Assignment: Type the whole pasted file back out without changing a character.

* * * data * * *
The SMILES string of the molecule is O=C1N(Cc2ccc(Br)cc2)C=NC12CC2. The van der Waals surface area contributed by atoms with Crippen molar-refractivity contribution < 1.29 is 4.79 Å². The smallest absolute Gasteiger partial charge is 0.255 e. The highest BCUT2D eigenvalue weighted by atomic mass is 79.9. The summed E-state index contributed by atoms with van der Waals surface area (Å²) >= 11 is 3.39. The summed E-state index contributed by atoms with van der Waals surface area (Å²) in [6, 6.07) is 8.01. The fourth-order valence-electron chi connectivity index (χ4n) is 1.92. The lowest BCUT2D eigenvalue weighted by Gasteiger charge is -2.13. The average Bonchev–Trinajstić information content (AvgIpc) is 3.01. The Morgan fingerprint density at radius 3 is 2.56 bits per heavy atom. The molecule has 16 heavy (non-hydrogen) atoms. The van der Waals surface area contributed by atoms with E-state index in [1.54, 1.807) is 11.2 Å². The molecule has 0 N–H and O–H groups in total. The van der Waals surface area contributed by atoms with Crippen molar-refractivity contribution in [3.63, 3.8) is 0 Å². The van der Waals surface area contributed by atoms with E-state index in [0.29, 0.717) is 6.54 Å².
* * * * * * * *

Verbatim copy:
The SMILES string of the molecule is O=C1N(Cc2ccc(Br)cc2)C=NC12CC2. The van der Waals surface area contributed by atoms with Crippen molar-refractivity contribution < 1.29 is 4.79 Å². The smallest absolute Gasteiger partial charge is 0.255 e. The highest BCUT2D eigenvalue weighted by atomic mass is 79.9. The summed E-state index contributed by atoms with van der Waals surface area (Å²) >= 11 is 3.39. The summed E-state index contributed by atoms with van der Waals surface area (Å²) in [6, 6.07) is 8.01. The fourth-order valence-electron chi connectivity index (χ4n) is 1.92. The lowest BCUT2D eigenvalue weighted by Gasteiger charge is -2.13. The average Bonchev–Trinajstić information content (AvgIpc) is 3.01. The Morgan fingerprint density at radius 3 is 2.56 bits per heavy atom. The molecule has 16 heavy (non-hydrogen) atoms. The van der Waals surface area contributed by atoms with E-state index in [1.54, 1.807) is 11.2 Å². The molecule has 0 N–H and O–H groups in total. The van der Waals surface area contributed by atoms with Crippen molar-refractivity contribution in [3.63, 3.8) is 0 Å². The van der Waals surface area contributed by atoms with E-state index in [0.29, 0.717) is 6.54 Å².